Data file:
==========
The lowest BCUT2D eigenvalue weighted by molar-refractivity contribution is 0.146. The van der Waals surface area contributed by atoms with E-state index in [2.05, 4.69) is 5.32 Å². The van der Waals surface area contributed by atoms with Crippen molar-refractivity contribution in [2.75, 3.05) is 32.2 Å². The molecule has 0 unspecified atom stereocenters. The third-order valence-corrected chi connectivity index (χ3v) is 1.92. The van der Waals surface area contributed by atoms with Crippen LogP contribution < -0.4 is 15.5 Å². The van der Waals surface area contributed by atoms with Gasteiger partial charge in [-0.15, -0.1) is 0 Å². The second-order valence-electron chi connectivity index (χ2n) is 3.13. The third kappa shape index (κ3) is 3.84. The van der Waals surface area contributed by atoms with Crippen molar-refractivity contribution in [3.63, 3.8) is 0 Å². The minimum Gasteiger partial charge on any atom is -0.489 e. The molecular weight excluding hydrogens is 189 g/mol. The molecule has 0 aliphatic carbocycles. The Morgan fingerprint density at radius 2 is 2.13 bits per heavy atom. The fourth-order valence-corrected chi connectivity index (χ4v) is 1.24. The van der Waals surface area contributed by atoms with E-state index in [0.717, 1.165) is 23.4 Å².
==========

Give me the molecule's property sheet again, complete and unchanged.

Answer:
The lowest BCUT2D eigenvalue weighted by molar-refractivity contribution is 0.146. The van der Waals surface area contributed by atoms with E-state index in [2.05, 4.69) is 5.32 Å². The van der Waals surface area contributed by atoms with Crippen molar-refractivity contribution in [2.75, 3.05) is 32.2 Å². The molecule has 0 unspecified atom stereocenters. The third-order valence-corrected chi connectivity index (χ3v) is 1.92. The van der Waals surface area contributed by atoms with Crippen LogP contribution < -0.4 is 15.5 Å². The van der Waals surface area contributed by atoms with Gasteiger partial charge in [-0.15, -0.1) is 0 Å². The second-order valence-electron chi connectivity index (χ2n) is 3.13. The third kappa shape index (κ3) is 3.84. The van der Waals surface area contributed by atoms with Crippen molar-refractivity contribution in [3.63, 3.8) is 0 Å². The minimum Gasteiger partial charge on any atom is -0.489 e. The molecular weight excluding hydrogens is 189 g/mol. The molecule has 0 aliphatic carbocycles. The Morgan fingerprint density at radius 2 is 2.13 bits per heavy atom. The fourth-order valence-corrected chi connectivity index (χ4v) is 1.24. The van der Waals surface area contributed by atoms with E-state index in [0.717, 1.165) is 23.4 Å².